The Russian currency also strengthened its position against the dollar, climbing back to pre-conflict levels
The Russian ruble rose to its strongest position since March 2020 against the European single currency, paring some gains after the Bank of Russia cut interest rates.
On Friday, the ruble hit over 74 to the euro, and headed towards 70 to the dollar in Moscow trade.
Earlier in the day, the Russian central bank cut its key interest rate to 14% in the latest attempt to boost lending in the sanction-hit economy.
Part of the divergence with the euro may be attributed to a decline in the single currency which has seen a major sell-off this week. The euro is currently hovering around a five-year low against the dollar with fears over the growth outlook for the eurozone as the impacts of Russia-Ukraine conflict begin to spill over.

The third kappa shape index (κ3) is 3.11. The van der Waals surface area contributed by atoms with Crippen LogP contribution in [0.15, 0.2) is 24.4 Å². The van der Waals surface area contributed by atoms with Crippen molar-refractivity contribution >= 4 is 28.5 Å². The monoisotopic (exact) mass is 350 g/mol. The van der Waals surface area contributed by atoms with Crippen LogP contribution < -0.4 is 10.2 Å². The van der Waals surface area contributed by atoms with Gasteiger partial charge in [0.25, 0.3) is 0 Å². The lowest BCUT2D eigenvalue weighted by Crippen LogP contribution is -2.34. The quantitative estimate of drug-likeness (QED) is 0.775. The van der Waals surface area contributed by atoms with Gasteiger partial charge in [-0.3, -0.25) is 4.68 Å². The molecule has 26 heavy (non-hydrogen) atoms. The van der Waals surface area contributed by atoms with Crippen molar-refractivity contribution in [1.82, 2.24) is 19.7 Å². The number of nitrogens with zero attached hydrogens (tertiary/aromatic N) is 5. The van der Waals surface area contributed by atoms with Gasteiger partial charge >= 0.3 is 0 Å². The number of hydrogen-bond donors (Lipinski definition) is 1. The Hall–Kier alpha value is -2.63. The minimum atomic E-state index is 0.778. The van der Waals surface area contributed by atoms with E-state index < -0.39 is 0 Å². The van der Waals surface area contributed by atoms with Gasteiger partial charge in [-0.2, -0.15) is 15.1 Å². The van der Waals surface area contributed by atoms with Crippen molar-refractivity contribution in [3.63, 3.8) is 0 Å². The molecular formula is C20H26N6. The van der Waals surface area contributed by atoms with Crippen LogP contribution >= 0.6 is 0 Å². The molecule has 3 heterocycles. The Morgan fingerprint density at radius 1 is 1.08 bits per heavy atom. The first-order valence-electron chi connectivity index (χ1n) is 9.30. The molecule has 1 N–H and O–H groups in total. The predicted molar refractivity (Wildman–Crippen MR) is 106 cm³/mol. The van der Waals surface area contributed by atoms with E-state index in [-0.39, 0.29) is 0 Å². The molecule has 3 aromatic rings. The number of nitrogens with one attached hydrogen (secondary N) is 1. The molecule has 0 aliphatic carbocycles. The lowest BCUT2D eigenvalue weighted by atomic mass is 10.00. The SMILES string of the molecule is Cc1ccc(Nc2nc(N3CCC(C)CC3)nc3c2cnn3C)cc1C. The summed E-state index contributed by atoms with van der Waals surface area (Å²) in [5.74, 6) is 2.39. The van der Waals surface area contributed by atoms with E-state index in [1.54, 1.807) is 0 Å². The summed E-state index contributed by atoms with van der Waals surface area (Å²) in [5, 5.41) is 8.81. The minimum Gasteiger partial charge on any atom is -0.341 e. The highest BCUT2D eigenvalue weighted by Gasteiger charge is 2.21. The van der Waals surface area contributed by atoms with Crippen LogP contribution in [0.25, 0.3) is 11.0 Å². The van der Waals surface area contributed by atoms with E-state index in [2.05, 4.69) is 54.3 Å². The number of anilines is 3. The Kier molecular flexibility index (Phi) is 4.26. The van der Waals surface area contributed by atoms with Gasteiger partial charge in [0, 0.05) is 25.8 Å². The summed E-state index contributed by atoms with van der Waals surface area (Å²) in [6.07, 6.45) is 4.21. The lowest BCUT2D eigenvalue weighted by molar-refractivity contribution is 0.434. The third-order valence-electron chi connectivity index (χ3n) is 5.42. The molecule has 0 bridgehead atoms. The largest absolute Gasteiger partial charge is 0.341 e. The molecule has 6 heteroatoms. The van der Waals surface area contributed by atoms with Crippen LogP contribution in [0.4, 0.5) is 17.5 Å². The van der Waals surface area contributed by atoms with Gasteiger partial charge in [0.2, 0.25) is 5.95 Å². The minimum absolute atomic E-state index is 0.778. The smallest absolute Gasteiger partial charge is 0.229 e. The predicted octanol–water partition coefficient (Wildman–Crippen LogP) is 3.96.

The Russian currency had previously dropped to historic lows amid sanctions placed on Moscow in response to its military operation in Ukraine. In early March, the ruble plunged to as low as 150 to the dollar but has since nearly doubled in value.
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